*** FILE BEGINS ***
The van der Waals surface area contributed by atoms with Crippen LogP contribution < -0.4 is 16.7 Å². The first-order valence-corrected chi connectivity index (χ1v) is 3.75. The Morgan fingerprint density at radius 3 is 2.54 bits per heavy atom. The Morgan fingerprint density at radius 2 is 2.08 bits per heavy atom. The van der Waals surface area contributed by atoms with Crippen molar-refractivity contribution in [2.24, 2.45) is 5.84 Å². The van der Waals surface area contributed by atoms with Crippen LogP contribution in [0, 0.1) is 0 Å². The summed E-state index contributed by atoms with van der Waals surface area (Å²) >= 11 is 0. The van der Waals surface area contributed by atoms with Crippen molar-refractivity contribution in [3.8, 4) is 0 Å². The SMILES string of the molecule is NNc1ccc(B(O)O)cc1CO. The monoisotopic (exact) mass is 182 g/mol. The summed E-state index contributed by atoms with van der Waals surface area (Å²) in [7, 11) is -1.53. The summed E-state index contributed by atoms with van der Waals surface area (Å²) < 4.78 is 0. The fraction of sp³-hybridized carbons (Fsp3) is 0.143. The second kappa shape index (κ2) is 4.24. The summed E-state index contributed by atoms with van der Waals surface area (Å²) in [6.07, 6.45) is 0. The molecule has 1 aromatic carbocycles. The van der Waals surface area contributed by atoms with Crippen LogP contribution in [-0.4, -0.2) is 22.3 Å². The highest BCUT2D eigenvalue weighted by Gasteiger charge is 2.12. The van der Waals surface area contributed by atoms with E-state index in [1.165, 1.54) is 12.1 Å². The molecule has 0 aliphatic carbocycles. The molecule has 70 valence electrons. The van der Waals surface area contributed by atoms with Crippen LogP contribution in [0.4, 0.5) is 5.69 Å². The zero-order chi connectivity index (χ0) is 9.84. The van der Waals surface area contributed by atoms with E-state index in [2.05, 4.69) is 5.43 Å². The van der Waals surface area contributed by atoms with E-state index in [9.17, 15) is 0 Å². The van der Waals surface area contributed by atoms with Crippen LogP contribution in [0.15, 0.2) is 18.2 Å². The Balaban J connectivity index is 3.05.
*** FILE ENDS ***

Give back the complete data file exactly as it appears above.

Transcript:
The van der Waals surface area contributed by atoms with Crippen LogP contribution < -0.4 is 16.7 Å². The first-order valence-corrected chi connectivity index (χ1v) is 3.75. The Morgan fingerprint density at radius 3 is 2.54 bits per heavy atom. The Morgan fingerprint density at radius 2 is 2.08 bits per heavy atom. The van der Waals surface area contributed by atoms with Crippen molar-refractivity contribution in [2.24, 2.45) is 5.84 Å². The van der Waals surface area contributed by atoms with Crippen LogP contribution in [0, 0.1) is 0 Å². The summed E-state index contributed by atoms with van der Waals surface area (Å²) >= 11 is 0. The van der Waals surface area contributed by atoms with Crippen molar-refractivity contribution in [3.8, 4) is 0 Å². The SMILES string of the molecule is NNc1ccc(B(O)O)cc1CO. The monoisotopic (exact) mass is 182 g/mol. The summed E-state index contributed by atoms with van der Waals surface area (Å²) in [7, 11) is -1.53. The summed E-state index contributed by atoms with van der Waals surface area (Å²) < 4.78 is 0. The fraction of sp³-hybridized carbons (Fsp3) is 0.143. The second kappa shape index (κ2) is 4.24. The summed E-state index contributed by atoms with van der Waals surface area (Å²) in [6.07, 6.45) is 0. The molecule has 1 aromatic carbocycles. The van der Waals surface area contributed by atoms with Crippen LogP contribution in [-0.4, -0.2) is 22.3 Å². The highest BCUT2D eigenvalue weighted by Gasteiger charge is 2.12. The van der Waals surface area contributed by atoms with E-state index in [1.165, 1.54) is 12.1 Å². The molecule has 0 aliphatic carbocycles. The molecule has 70 valence electrons. The van der Waals surface area contributed by atoms with Crippen LogP contribution in [0.4, 0.5) is 5.69 Å². The zero-order chi connectivity index (χ0) is 9.84. The van der Waals surface area contributed by atoms with E-state index in [2.05, 4.69) is 5.43 Å². The van der Waals surface area contributed by atoms with E-state index in [9.17, 15) is 0 Å². The van der Waals surface area contributed by atoms with Crippen LogP contribution in [0.15, 0.2) is 18.2 Å². The Balaban J connectivity index is 3.05.